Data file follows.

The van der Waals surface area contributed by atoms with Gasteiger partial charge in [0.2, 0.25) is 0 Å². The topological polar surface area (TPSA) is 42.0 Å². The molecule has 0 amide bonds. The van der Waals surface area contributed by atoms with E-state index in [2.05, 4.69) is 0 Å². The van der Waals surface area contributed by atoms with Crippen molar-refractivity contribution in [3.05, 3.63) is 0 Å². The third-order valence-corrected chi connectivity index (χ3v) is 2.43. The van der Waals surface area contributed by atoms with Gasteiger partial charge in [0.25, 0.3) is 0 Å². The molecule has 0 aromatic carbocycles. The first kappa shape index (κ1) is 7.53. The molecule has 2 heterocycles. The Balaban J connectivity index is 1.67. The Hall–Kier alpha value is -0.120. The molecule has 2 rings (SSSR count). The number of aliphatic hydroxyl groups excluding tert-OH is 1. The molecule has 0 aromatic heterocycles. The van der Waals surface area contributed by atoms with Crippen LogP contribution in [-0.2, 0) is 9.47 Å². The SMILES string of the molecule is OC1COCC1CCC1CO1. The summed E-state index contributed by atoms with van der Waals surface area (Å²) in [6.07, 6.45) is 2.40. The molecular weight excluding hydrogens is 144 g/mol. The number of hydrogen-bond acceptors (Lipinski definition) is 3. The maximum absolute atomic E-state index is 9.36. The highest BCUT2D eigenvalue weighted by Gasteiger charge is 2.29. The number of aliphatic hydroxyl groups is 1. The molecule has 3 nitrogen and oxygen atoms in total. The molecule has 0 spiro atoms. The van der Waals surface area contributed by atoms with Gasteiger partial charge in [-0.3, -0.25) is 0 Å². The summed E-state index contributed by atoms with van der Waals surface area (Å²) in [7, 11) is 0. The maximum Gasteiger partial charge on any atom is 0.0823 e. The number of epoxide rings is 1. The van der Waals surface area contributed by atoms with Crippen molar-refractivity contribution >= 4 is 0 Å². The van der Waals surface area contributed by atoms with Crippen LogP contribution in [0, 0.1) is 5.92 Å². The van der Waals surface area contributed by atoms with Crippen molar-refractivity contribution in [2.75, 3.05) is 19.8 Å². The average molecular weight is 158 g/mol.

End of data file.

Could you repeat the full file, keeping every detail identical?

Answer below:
The van der Waals surface area contributed by atoms with Gasteiger partial charge in [0.2, 0.25) is 0 Å². The topological polar surface area (TPSA) is 42.0 Å². The molecule has 0 amide bonds. The van der Waals surface area contributed by atoms with E-state index in [2.05, 4.69) is 0 Å². The van der Waals surface area contributed by atoms with Crippen molar-refractivity contribution in [3.05, 3.63) is 0 Å². The third-order valence-corrected chi connectivity index (χ3v) is 2.43. The van der Waals surface area contributed by atoms with Gasteiger partial charge in [0.25, 0.3) is 0 Å². The molecule has 0 aromatic carbocycles. The first kappa shape index (κ1) is 7.53. The molecule has 2 heterocycles. The Balaban J connectivity index is 1.67. The Hall–Kier alpha value is -0.120. The molecule has 2 rings (SSSR count). The number of aliphatic hydroxyl groups excluding tert-OH is 1. The molecule has 0 aromatic heterocycles. The van der Waals surface area contributed by atoms with Crippen LogP contribution in [-0.2, 0) is 9.47 Å². The SMILES string of the molecule is OC1COCC1CCC1CO1. The summed E-state index contributed by atoms with van der Waals surface area (Å²) in [6.07, 6.45) is 2.40. The molecular weight excluding hydrogens is 144 g/mol. The number of hydrogen-bond acceptors (Lipinski definition) is 3. The maximum absolute atomic E-state index is 9.36. The highest BCUT2D eigenvalue weighted by Gasteiger charge is 2.29. The number of aliphatic hydroxyl groups is 1. The molecule has 3 nitrogen and oxygen atoms in total. The molecule has 0 spiro atoms. The van der Waals surface area contributed by atoms with Gasteiger partial charge in [-0.3, -0.25) is 0 Å². The summed E-state index contributed by atoms with van der Waals surface area (Å²) in [7, 11) is 0. The maximum Gasteiger partial charge on any atom is 0.0823 e. The number of epoxide rings is 1. The van der Waals surface area contributed by atoms with Crippen molar-refractivity contribution >= 4 is 0 Å². The van der Waals surface area contributed by atoms with Crippen LogP contribution in [0, 0.1) is 5.92 Å². The van der Waals surface area contributed by atoms with Crippen molar-refractivity contribution in [2.75, 3.05) is 19.8 Å². The average molecular weight is 158 g/mol.